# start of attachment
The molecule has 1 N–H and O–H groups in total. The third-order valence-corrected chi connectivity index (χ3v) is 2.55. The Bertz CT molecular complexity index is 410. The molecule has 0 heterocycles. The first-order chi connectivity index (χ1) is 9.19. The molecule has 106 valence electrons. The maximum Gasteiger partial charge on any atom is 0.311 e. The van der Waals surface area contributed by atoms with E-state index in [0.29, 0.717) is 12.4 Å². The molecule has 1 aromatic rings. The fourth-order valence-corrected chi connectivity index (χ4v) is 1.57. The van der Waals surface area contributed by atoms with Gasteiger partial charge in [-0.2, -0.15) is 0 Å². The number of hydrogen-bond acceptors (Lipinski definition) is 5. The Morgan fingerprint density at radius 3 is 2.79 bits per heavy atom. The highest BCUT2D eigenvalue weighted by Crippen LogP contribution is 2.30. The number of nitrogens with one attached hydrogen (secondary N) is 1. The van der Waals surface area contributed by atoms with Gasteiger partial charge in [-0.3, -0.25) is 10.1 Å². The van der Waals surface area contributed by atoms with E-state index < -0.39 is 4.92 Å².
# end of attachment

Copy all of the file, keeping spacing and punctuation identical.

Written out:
The molecule has 1 N–H and O–H groups in total. The third-order valence-corrected chi connectivity index (χ3v) is 2.55. The Bertz CT molecular complexity index is 410. The molecule has 0 heterocycles. The first-order chi connectivity index (χ1) is 9.19. The molecule has 106 valence electrons. The maximum Gasteiger partial charge on any atom is 0.311 e. The van der Waals surface area contributed by atoms with E-state index in [0.29, 0.717) is 12.4 Å². The molecule has 1 aromatic rings. The fourth-order valence-corrected chi connectivity index (χ4v) is 1.57. The van der Waals surface area contributed by atoms with Gasteiger partial charge in [-0.2, -0.15) is 0 Å². The number of hydrogen-bond acceptors (Lipinski definition) is 5. The Morgan fingerprint density at radius 3 is 2.79 bits per heavy atom. The highest BCUT2D eigenvalue weighted by Crippen LogP contribution is 2.30. The number of nitrogens with one attached hydrogen (secondary N) is 1. The van der Waals surface area contributed by atoms with Gasteiger partial charge in [-0.3, -0.25) is 10.1 Å². The van der Waals surface area contributed by atoms with E-state index < -0.39 is 4.92 Å².